18 February 2013

Red-tailed Hawk Breeding Season Underway in Omaha

An extended weekend of birding has led to the discovery that the breeding season is well underway for Red-tailed Hawks residing amidst the urban setting of eastern Omaha.

Three very recent instances are particularly interesting.

Saturday morning, the 16th, a pair soared above the Elmwood Park pines, lazily spiraling, as a couple of mated hawks would. A bit of ways southward was where three had been seen four days previous at the southern extent of the parks' golf course, so these birds are obviously present.

This species has already been known to successfully raise young in this vicinity. It was a few years ago when the fledged young were so vividly appreciated among the pines westward of the Elmwood Park Ravine.

Then a bit past an ample arrival of sunlight on Sunday morning, while driving down Creighton Boulevard towards Adams Park, a pair were copulating atop a tree a couple of blocks north of Hamilton Street. This is an obvious indication of territoriality.

Early in the afternoon on the same day, while bicycling along Happy Hollow Boulevard, one of these hawks flew past, overhead, while carrying a short stick in its talons. It was an obvious clue, and sure enough, within moments it landed atop a massive pine.

A direct vantage point is available from the adjacent alley, and during the visit a big dog barked again and again. Apparently the birds are indifferent to barking by a big dog in a yard below their chosen place.

Perhaps this treetop is associated with an adult bird seen at the nearby school to the west, some time ago, that was so notably enjoyed, as it protectively ate a fresh rabbit carcass.

These observations indicate the possibility for three different pairs of these hawks looking to spend the coming breeding season, each within a relatively small extent in a bit of extent in the eastern portion of the river city.

Indifferent rabbits and squirrels, perhaps even errant pets will be the target of these predatory raptors looking for prey. And once there are young hawks in the nest, which will hopefully occur, the parent birds will be much more intent upon finding a meal.

Most of these observations are a result of outings, done while walking or riding upon a bicycle, or in the most limited sense via motor vehicle, while participating in the Great Backyard Bird Count.

Ongoing Demise of Cherry County Viewscape

Construction of four cellular-service towers in Cherry county continues the ongoing demise of the viewscape in this portion of the north-central Sand Hills.

In April 2012, the cellular company Viaero applied for permission to construct the towers from county officials.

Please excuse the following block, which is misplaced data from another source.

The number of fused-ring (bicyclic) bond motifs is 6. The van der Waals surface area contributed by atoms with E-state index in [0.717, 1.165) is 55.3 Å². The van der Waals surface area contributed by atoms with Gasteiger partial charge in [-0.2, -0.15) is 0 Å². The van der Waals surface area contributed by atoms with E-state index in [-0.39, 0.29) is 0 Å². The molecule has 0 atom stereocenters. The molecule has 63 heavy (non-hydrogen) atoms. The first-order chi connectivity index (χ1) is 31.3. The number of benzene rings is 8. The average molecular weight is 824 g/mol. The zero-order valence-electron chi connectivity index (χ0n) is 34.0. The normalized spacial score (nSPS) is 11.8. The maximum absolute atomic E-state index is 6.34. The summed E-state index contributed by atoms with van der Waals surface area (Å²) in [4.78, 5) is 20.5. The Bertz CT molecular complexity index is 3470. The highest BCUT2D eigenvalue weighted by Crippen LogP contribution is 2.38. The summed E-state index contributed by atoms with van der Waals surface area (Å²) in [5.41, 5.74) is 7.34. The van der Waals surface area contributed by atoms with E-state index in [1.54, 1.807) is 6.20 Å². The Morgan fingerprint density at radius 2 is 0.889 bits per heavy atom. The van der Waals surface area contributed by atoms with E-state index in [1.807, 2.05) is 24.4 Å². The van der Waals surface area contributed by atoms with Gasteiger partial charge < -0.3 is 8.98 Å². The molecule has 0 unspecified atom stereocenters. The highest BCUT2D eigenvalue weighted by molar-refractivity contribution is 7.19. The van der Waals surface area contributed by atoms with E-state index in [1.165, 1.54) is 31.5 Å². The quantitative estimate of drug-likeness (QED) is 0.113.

One tower location was in section 6, T34N R26W, along Highway 12 northeast of Valentine, and about one-half mile northward of the northern edge of Fort Niobrara NWR, and within three miles of the Niobrara River. This tower is self-supporting, with a 195 foot height.

It would be nothing new in particular, as there are other towers in this vicinity of the town.

Another tower locale was for the south side of Merriman, in section 20, T34N R37W, and self-supporting, meaning no guy wires were needed. Its height is 120 feet, apparently being a locus for service in the immediate area.

Further south were two new towers which significantly changed the landscape perspective. Both constructs were 330 feet in height, included guy lines and had a blinking line on its top.

The so-called "James Valley" tower occurs in section 7, T29N R37W, which is along Highway 61 and just south of Clifford Creek.

Further south along the same roadway, is the "Rothwell" tower in section 11, T25N R38W, on property recently sold by the Wearin Brothers Cattle Company. The tower site is directly east of the former headquarters for this ranch operation.

The blinking light at the apex of the tower is undoubtedly visible from the other hilltop in the area, perhaps even Old Baldy, off west near the county boundary. Two nights spent atop this dune years ago, provided a perspective to remember.

The Highway 61 corridor is also the location of two other communication towers.

Miles south of Merriman, past the Niobrara River valley, is the 1000+ foot-tall tower which issues the signal for Nebraska Public Radio, and maintained by Nebraska Educational Telecommunications. This tower has many guy lines. It is a dominant feature.

In 2001, a cellular company got permission to construct a tower in section 20, T27N R37W, just a few miles east of the highway.

Depending upon the perspective, and viewing conditions, the prominence of these towers varies. The blinks of lights are certainly obvious on a clear night from any of the local hills hilltops.

The leases provide cash money for the property owners. The only thing they have to do is enter into an agreement, and then sign the back of the checks regularly received.

Lights of a 330 foot tower can certainly be visible from more than 15 miles distant on a clear night. A 1000 foot tower, with even a greater number of lights can be seen from ever a broader extent of the hills. The overall impact, spreading across a vast number of miles, has permanently altered the sandhills. It is obvious that their construction meant a loss of the very essence attributed to the region as a vast landscape, the proverbial sea of grass.